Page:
Far from taking a moment to breath or revel in his promotion, Limbert continues to devote his energy to seizing the moment and moving the company forward. “I am, of course, humbled and honored to be placed in charge of this iconic brand, and am excited to be in a position to really help grow by enhancing the experience of guests, franchisees, and our team members.”
He says further that he is excited about the future, especially the launch of HomeTowne Studios, a brand that marked Red Roof’s entry into the growing extended-stay hotel segment. In the wake of the pandemic, extended stay proved to be a more resilient segment. The company most recently unveiled a new, efficient prototype for the brand, whose portfolio has grown to include 58 properties totaling more than 7,000 rooms across the United States in the three years since it launched. Limbert says that the company has its sights set on increasing that footprint five-fold over the next several years, attracting developers with a prototype whose design is based on the input of owners, longtime franchisees, and guests to meet the specific needs of today’s remote workers and longer-stay travelers. “We survived COVID, have reset the organization, and are poised for aggressive growth across all of our brands,” Limber says. “There is always work to be done, but we have outstanding franchisees and an experienced and energetic team at Red Roof, so our future is bright.”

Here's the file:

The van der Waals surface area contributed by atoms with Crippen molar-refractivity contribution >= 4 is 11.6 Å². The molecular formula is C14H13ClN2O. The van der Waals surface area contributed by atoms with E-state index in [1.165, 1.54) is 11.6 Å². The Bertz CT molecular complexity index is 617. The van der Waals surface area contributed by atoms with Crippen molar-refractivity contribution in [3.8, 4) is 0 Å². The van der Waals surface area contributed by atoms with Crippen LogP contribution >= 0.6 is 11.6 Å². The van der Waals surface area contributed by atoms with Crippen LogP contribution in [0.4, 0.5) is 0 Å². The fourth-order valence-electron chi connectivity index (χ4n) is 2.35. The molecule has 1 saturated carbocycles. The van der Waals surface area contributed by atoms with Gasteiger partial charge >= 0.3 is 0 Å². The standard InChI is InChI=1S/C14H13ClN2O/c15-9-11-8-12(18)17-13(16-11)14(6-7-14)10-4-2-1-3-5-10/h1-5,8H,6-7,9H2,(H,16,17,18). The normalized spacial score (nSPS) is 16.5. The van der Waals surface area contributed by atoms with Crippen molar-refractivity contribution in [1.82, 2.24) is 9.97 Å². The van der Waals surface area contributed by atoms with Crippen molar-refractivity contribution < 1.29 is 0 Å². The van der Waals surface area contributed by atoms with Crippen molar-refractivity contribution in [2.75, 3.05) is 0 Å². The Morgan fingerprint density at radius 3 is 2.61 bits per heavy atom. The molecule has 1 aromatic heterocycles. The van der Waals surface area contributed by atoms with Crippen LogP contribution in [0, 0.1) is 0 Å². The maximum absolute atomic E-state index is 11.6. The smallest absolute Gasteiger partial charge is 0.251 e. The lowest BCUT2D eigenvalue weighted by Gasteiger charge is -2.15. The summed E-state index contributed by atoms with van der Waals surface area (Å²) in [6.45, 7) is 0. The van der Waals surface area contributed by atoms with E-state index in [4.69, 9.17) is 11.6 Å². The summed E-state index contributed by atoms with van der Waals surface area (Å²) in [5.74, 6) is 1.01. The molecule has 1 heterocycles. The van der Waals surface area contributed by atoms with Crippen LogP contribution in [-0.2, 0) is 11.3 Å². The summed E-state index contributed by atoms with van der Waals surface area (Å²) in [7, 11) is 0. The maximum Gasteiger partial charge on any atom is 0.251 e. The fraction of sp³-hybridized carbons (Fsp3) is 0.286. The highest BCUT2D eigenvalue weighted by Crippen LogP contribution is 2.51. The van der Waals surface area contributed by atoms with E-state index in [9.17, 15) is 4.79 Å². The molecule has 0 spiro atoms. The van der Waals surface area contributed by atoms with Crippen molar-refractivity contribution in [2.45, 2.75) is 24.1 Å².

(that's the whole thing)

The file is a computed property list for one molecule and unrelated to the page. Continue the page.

Poised to Pivot
Red Roof’s CEO George Limbert says lessons learned from the continuing pandemic and his company’s quick response illustrate the importance of being nimble, being able to recognize and act upon opportunities even during crises, and being open to new ideas and technology.
“Our overall vision for Red Roof—and the key to its future—is all about enhancing value and profitability, of course, but also the Red Roof experience for everyone—our guests, team members, franchisees, and communities.”
Limbert, who says “COVID is here to stay” expects labor shortages to continue indefinitely. However, he says his company has strategies in place to work around these and other challenges. “To help our franchisees and owners cope with labor shortages and turnover, we are focusing on efficiency—for example, using technology to improve the front-desk system, make it easier to clean a room, and adapt training systems to get new employees up to speed.”
He believes, too, that the extended-stay segment will continue to do well, and that exterior-corridor hotels, which had fallen somewhat out of favor in recent years, are back in vogue due to increased pandemic-era focus on social distancing, the safety of outdoor environments, and private spaces.
Limbert says, under his leadership, the company is focused most of all on what he calls “smart growth,” something the HomeTowne Studios brand, in particular, is designed to support. “This new construction will be very efficient to build and operate, with rooms that are easier to clean. The product itself will deliver an exceptional guest experience at a great value.”